GREENSBORO, N.C. — Rookie Phil Blackmar, tied for the lead with veteran Ray Floyd going into today's final round of the $400,000 Greater Greensboro Open, says he's in a no-lose situation.
"The worst that can happen is that I win a lot of money," said Blackmar, a 6-7, 260-pound golfer who reeled off four consecutive birdies on the way to a third-round 68 Saturday.
"Everybody expects me to fold. If I do, it doesn't matter," Blackmar said. "But I know that if I play to my capabilities, I can play with anybody. It's a matter of me beating myself."
There's also the matter of beating Floyd, who came from nine shots back with a spectacular six-under-par 66.
"I've definitely got a chance to win," Floyd said after collecting nine birdies, including seven on the front nine, where he carded a sizzling 30.
"But I don't know how I'll handle it. I haven't been there in a while," said Floyd, a non-winner since 1982.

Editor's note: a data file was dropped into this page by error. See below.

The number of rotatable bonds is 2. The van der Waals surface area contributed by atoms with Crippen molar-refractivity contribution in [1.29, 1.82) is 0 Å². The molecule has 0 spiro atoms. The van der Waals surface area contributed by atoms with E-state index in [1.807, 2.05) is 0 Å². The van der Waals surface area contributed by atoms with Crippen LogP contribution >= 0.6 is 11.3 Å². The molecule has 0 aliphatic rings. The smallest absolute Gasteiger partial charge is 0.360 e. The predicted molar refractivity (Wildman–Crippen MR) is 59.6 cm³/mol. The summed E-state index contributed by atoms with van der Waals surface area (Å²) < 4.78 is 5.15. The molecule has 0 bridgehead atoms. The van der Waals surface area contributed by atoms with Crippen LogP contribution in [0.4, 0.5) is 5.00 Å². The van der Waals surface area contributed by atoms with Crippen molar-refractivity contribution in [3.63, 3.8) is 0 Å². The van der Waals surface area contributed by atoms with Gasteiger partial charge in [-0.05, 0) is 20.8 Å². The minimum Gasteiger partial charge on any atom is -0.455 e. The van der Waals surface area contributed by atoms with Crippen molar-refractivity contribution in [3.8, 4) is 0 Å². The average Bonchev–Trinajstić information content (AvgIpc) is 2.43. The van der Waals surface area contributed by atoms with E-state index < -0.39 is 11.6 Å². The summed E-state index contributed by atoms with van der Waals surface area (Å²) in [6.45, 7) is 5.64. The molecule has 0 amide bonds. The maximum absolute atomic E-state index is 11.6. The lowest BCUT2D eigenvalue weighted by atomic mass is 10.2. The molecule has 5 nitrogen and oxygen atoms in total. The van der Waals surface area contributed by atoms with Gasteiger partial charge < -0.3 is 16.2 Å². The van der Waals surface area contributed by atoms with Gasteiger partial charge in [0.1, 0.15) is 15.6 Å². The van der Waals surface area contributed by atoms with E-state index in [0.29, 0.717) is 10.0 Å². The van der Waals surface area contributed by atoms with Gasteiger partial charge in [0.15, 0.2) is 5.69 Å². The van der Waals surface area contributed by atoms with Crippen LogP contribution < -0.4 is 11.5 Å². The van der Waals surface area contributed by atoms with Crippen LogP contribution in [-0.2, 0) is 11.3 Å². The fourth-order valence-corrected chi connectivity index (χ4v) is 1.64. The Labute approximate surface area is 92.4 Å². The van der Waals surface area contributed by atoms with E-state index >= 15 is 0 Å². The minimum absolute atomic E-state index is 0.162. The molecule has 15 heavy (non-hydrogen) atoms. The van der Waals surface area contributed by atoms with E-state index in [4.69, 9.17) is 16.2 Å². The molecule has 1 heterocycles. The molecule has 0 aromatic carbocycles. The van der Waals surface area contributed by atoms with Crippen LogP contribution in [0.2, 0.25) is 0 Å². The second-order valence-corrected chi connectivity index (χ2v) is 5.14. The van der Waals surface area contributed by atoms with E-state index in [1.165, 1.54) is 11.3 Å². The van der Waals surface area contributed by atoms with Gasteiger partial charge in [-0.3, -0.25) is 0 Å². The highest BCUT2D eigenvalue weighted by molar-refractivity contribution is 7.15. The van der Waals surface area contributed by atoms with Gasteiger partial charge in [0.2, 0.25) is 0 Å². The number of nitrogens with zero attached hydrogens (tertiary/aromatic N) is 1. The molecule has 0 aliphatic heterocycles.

"If I can keep myself under control, play well, handle the situation, I'll be rewarded whether I win or lose," he said.
On the par-five second hole, Floyd pull-hooked his drive, the ball hitting a cart path and slashing into a woman's face.
Willadean Welch of Greensboro, N.C., suffered a broken nose and facial cuts. She was treated and released from an emergency clinic. Three stitches were taken.
Floyd and Blackmar completed three rounds over the wind-swept Forest Oaks Country Club course with scores of 212.
One shot off the pace were Peter Jacobsen, Bobby Clampett and Dan Pohl. Jacobsen, a two-time winner last season and a two-time runner-up this year, had a third-round 70. Pohl shot a 71. Clampett was tied for the lead until he bogeyed the 18th hole to complete a 75.
The big group at 214 consisted of Bill Kratzert, Doug Tewell, Roger Maltbie, Canadian Jim Nelford, Jeff Sluman and Isao Aoki of Japan. Kratzert shot a 69 despite a double bogey. Tewell had a 71. Maltbie and Nelford matched par 72. Aoki, winner of 44 international events, once held the lead alone but bogeyed five times in a seven-hole stretch coming home. Sluman, the longshot who led through the first two rounds, blew to a 77 but salvaged some pride with an 18th-hole birdie.